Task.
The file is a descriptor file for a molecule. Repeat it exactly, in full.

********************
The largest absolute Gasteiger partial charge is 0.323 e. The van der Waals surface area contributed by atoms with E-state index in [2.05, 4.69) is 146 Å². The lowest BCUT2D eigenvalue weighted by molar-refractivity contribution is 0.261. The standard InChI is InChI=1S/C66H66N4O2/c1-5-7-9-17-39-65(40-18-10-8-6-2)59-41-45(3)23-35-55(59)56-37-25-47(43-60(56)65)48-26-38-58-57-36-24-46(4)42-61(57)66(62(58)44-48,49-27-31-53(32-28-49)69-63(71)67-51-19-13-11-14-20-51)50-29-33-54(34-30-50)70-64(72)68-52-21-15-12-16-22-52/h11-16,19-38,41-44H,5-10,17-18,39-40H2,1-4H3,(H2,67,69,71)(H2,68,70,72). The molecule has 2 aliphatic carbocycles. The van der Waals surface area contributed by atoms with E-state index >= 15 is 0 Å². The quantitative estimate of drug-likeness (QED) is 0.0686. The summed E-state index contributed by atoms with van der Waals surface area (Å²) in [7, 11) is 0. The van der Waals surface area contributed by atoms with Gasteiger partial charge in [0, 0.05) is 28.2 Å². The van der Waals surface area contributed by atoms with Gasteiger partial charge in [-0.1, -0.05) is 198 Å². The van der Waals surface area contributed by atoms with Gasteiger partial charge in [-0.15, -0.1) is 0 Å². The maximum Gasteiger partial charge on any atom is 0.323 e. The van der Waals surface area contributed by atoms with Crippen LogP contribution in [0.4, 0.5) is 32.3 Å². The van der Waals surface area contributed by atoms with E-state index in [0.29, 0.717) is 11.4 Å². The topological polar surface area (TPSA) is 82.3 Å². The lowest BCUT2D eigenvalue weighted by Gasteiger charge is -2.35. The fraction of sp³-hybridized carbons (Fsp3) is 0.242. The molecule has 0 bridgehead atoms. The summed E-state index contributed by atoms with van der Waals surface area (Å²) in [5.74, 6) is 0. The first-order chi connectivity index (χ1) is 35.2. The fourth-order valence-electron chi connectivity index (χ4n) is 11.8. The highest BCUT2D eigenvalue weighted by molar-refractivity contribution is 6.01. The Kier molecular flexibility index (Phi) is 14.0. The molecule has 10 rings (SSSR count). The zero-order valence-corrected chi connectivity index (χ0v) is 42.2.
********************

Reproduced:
The largest absolute Gasteiger partial charge is 0.323 e. The van der Waals surface area contributed by atoms with E-state index in [2.05, 4.69) is 146 Å². The lowest BCUT2D eigenvalue weighted by molar-refractivity contribution is 0.261. The standard InChI is InChI=1S/C66H66N4O2/c1-5-7-9-17-39-65(40-18-10-8-6-2)59-41-45(3)23-35-55(59)56-37-25-47(43-60(56)65)48-26-38-58-57-36-24-46(4)42-61(57)66(62(58)44-48,49-27-31-53(32-28-49)69-63(71)67-51-19-13-11-14-20-51)50-29-33-54(34-30-50)70-64(72)68-52-21-15-12-16-22-52/h11-16,19-38,41-44H,5-10,17-18,39-40H2,1-4H3,(H2,67,69,71)(H2,68,70,72). The molecule has 2 aliphatic carbocycles. The van der Waals surface area contributed by atoms with E-state index >= 15 is 0 Å². The quantitative estimate of drug-likeness (QED) is 0.0686. The summed E-state index contributed by atoms with van der Waals surface area (Å²) in [7, 11) is 0. The van der Waals surface area contributed by atoms with Gasteiger partial charge in [0, 0.05) is 28.2 Å². The van der Waals surface area contributed by atoms with Gasteiger partial charge in [-0.1, -0.05) is 198 Å². The van der Waals surface area contributed by atoms with Gasteiger partial charge in [-0.15, -0.1) is 0 Å². The maximum Gasteiger partial charge on any atom is 0.323 e. The van der Waals surface area contributed by atoms with Crippen LogP contribution in [0.4, 0.5) is 32.3 Å². The van der Waals surface area contributed by atoms with E-state index in [0.29, 0.717) is 11.4 Å². The topological polar surface area (TPSA) is 82.3 Å². The lowest BCUT2D eigenvalue weighted by Gasteiger charge is -2.35. The fraction of sp³-hybridized carbons (Fsp3) is 0.242. The molecule has 0 bridgehead atoms. The summed E-state index contributed by atoms with van der Waals surface area (Å²) in [5.74, 6) is 0. The first-order chi connectivity index (χ1) is 35.2. The fourth-order valence-electron chi connectivity index (χ4n) is 11.8. The highest BCUT2D eigenvalue weighted by molar-refractivity contribution is 6.01. The Kier molecular flexibility index (Phi) is 14.0. The molecule has 10 rings (SSSR count). The zero-order valence-corrected chi connectivity index (χ0v) is 42.2.